It’s always the same. It’s the poor what gets the blame and are charged far more than they should be. At the end of September Wonga managed to charge customers twice leaving thousands without money to buy food or pay their rent over a weekend. But that accident was resolved in days.
When it comes to overcharging it is the establishment lenders that know how to double charge their poorest customers over many years and take their time to put their customers back.
Poorest customers will be repaid
The Financial Conduct Authority estimates that up to 750,000 mortgage customers, who had got into mortgage arrears, could have been affected and is asking the lenders to work out the compensation by June next year.
Lenders overcharged those struggling with their mortgage payments by adding the arrears to the mortgage and also adding extra payments for the arrears as well. The problem came to light two years ago when a court ruled that Royal Bank of Scotland had wrongly charged customers in arrears twice.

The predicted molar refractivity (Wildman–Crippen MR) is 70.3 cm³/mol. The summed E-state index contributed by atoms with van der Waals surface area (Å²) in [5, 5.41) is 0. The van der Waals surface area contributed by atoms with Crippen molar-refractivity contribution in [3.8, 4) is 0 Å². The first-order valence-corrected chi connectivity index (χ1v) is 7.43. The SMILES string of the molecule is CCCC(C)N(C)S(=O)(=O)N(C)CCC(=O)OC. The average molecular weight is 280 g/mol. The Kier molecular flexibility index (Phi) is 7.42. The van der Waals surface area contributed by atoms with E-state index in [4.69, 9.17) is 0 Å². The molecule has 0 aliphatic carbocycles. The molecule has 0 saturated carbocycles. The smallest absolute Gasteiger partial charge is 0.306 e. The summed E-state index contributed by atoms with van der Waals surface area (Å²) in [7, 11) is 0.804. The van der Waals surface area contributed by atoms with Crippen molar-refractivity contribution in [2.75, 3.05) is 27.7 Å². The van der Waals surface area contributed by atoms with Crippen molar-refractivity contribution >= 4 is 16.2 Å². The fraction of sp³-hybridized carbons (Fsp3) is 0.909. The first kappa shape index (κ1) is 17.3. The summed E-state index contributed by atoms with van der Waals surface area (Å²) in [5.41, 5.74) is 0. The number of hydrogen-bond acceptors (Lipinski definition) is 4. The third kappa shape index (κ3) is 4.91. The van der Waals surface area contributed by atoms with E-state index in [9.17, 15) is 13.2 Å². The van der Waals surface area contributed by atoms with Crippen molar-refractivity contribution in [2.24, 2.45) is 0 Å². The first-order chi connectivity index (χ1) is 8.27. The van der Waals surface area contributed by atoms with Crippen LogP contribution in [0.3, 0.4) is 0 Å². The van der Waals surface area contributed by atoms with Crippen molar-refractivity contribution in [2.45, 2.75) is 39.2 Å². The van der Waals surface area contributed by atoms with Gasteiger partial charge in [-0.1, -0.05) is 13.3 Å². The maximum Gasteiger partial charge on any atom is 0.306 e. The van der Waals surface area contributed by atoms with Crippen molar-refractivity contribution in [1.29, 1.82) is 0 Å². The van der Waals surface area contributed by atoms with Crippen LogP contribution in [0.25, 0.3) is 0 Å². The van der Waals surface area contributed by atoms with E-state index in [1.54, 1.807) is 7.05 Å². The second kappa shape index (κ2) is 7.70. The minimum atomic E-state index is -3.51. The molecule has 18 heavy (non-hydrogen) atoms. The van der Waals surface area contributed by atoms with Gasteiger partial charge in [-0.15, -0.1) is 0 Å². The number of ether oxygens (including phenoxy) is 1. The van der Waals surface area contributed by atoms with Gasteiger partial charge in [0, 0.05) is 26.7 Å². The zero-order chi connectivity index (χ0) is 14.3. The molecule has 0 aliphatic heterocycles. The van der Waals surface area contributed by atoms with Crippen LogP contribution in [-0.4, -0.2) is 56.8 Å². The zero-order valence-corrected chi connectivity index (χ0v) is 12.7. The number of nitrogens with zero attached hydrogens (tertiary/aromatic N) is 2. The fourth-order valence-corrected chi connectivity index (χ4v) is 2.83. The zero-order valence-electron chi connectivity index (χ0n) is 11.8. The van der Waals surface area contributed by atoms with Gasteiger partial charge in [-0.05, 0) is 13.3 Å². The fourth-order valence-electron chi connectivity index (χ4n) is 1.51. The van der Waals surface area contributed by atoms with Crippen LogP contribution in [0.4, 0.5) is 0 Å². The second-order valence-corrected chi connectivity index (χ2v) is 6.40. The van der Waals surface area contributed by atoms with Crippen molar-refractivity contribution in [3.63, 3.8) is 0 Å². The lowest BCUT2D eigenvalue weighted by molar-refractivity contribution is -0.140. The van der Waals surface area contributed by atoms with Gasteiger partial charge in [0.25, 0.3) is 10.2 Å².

Since then other banks and building societies representing 66% of mortgage lending have examined their own processes and agreed that they are likely to have overcharged 750,000 customers. But the FCA is not planning to impose any penalties on the lenders, or at least not yet. If the lenders take their time in identifying those affected, contacting them and paying them back they may face penalties.
Regulators warned six years ago
The FCA told lenders six years ago that automatic capitalisation should not be allowed if it caused borrowers to pay more.
Judging by the number of bank customers who were refused Payment Protection Insurance compensation when they first asked the big banks and who only got the money when they took their claims to the Financial Ombudsman’s office.
Struggling customers pay most
And, of course, it is quite likely that the customers struggling to pay were on the lenders’ most expensive standard variable mortgage rate because the lenders would deem that they could not move to cheaper fixed rate loans because they could not afford them. Across all markets – mortgages, energy tariffs, insurance and credit cards the best deals go to the better off.